A set of points is said to be **concyclic** if a circle passes through all of them. We have already seen that three non-collinear points are always concyclic, because there will always exist a (unique) circle passing through them. The question now is: suppose that there are four points A,B,C and D (any three of which are non-collinear). Will they always be concyclic?

A little thinking will show that the answer is: No. If you draw the circle passing through, for example, A,B and C, it is not at all necessary that this same circle will pass through D as well. Therefore, four points will in general *not* be concyclic. However, there can be special situations when four points are concyclic. The next theorem discusses one such special situation.

In the figure below, we have four concyclic points on the left, and four non-concyclic points on the right.

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**Theorem:** If the segment joining two points A and B subtends equal angles at two other points C and D on the same side of AB, then the four points are concyclic.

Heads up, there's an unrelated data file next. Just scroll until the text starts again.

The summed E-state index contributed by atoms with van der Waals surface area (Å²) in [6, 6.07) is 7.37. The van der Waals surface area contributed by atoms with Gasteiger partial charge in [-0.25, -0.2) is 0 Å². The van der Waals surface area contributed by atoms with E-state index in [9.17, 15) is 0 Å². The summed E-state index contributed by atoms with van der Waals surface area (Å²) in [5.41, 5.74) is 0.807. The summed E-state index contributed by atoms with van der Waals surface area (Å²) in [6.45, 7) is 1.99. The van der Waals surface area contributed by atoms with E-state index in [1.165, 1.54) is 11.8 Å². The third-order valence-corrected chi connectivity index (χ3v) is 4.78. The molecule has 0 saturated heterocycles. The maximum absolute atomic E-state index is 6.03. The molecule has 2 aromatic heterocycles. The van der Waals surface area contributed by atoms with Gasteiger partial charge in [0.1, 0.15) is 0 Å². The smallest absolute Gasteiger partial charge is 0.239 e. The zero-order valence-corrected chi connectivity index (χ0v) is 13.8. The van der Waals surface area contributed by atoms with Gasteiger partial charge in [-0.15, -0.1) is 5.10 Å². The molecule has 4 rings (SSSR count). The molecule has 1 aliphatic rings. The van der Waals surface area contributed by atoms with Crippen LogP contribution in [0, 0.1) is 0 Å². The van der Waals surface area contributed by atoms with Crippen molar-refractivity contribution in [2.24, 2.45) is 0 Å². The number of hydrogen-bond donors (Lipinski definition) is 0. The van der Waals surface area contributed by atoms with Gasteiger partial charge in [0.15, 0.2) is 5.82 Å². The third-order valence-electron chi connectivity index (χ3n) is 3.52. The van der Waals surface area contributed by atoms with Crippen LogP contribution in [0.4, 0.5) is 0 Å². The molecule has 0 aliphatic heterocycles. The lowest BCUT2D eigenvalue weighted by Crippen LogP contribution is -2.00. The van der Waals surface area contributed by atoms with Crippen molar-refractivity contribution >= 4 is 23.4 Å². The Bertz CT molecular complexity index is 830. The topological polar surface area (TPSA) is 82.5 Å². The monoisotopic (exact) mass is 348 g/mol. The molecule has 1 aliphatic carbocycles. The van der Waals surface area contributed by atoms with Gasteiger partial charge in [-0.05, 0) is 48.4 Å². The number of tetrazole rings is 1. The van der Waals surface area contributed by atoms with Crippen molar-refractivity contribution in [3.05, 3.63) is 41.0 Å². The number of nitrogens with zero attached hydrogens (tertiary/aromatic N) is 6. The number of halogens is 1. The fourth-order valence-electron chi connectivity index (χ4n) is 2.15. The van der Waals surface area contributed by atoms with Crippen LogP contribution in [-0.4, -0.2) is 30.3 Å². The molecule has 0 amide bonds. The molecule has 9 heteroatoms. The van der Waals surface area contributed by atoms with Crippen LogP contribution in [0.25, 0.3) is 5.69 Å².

Consider the following figure, which shows how C and D lie on the same side of AB, and that\(\angle {\rm{ACB }} = \angle {\rm{ADB}}\).

Will A, B, C and D be concyclic? Our theorem says: yes.

**Proof:** Draw the circle passing through A,B and C. Suppose that it does not pass through D. Then, it will intersect AD (or AD extended) at some point, say, E:

In either of the two cases above, we have:

\(\angle {\rm{ACB }} = \angle {\rm{ADB}}\) (given)

\(\angle {\rm{ACB }} = \angle {\rm{AEB}}\) (angles subtended by the same arc AB)

è \(\angle {\rm{ADB }} = \angle {\rm{AEB}}\)

This equality essentially means that in\(\Delta {\rm{BED}}\), an exterior angle is equal to an opposite interior angle. Is that possible? No.

Thus, the circle *does* pass through D – and hence all the four points A, B, C and D are concyclic.

**Example 1:** Prove that any four vertices of a regular pentagon are concyclic.

**Solution:** Consider the following figure:

We will show that B, C, D and E are concyclic. We note that \(\Delta BCD = \Delta EDC \) (by the SAS criterion), and so, \(\angle {\rm{CBD}}\) =\(\angle {\rm{CED}}\) that is, CD subtends the same angle at B and E. This proves our assertion.